Spy bill makes Commons progress

Day two of MPs' detailed consideration of the Investigatory Powers Bill - and the issues of the day should be the retention of internet connection records and protection of medical records and journalistic privilege.

There may be clashes, but a series of deals between Labour and the government have defused most of the big problems in advance. I've lost count of the number of times Labour's point person, Keir Starmer uttered the words: "I am grateful for that indication," as the Security Minister John Hayes announced changes.

Today's big compromise announcement will be the composition and remit of the panel which will assess the operational case for the powers, under the leadership of the independent reviewer of terrorism legislation, David Anderson QC.

This matters because the panel have to report by the time the bill reaches committee stage in the House of Lords, and if they called for significant changes that would be pretty hard for ministers to resist.

That follows on from the government accepting special protections for Trade Unions and from a government "manuscript amendment" on the role of the "Judicial Commissioners" who would co-sign warrants for investigatory powers - which would allow them to scrutinise the facts of the case, not just the reasonableness of the process by which a warrant was issued.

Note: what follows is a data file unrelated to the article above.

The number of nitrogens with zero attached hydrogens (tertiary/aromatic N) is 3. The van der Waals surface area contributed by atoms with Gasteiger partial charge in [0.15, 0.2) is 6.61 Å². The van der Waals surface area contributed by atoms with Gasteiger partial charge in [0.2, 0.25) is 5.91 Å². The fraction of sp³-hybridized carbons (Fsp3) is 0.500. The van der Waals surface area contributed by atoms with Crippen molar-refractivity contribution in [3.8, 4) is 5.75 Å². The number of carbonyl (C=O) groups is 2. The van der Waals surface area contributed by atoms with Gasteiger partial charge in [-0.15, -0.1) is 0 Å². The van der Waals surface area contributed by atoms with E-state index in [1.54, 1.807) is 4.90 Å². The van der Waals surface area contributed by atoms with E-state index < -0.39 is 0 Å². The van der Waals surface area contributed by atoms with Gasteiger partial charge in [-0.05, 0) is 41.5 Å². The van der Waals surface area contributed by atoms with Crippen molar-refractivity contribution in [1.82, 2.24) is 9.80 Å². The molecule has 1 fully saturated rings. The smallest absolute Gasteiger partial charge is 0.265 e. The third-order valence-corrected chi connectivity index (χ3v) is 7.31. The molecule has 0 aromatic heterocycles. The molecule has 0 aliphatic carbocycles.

In both cases Labour got pretty much everything they asked for.

More compromises?

Further compromise may well emerge on the issue of keeping internet connection records and the level of access to them, and on the protection of medical records. Protection of journalists and their sources seems a tougher issue - although some suspect that the government would like a few compromise-able issues in its back pocket, so that it can throw a few bones to their lordships, when the bill is considered in detail in the Upper House.

I suspect Labour will probably vote for the bill at tonight's third reading - perhaps with a few reservations, while the SNP and probably the Lib Dems will oppose.

And then the action switches to the Lords.

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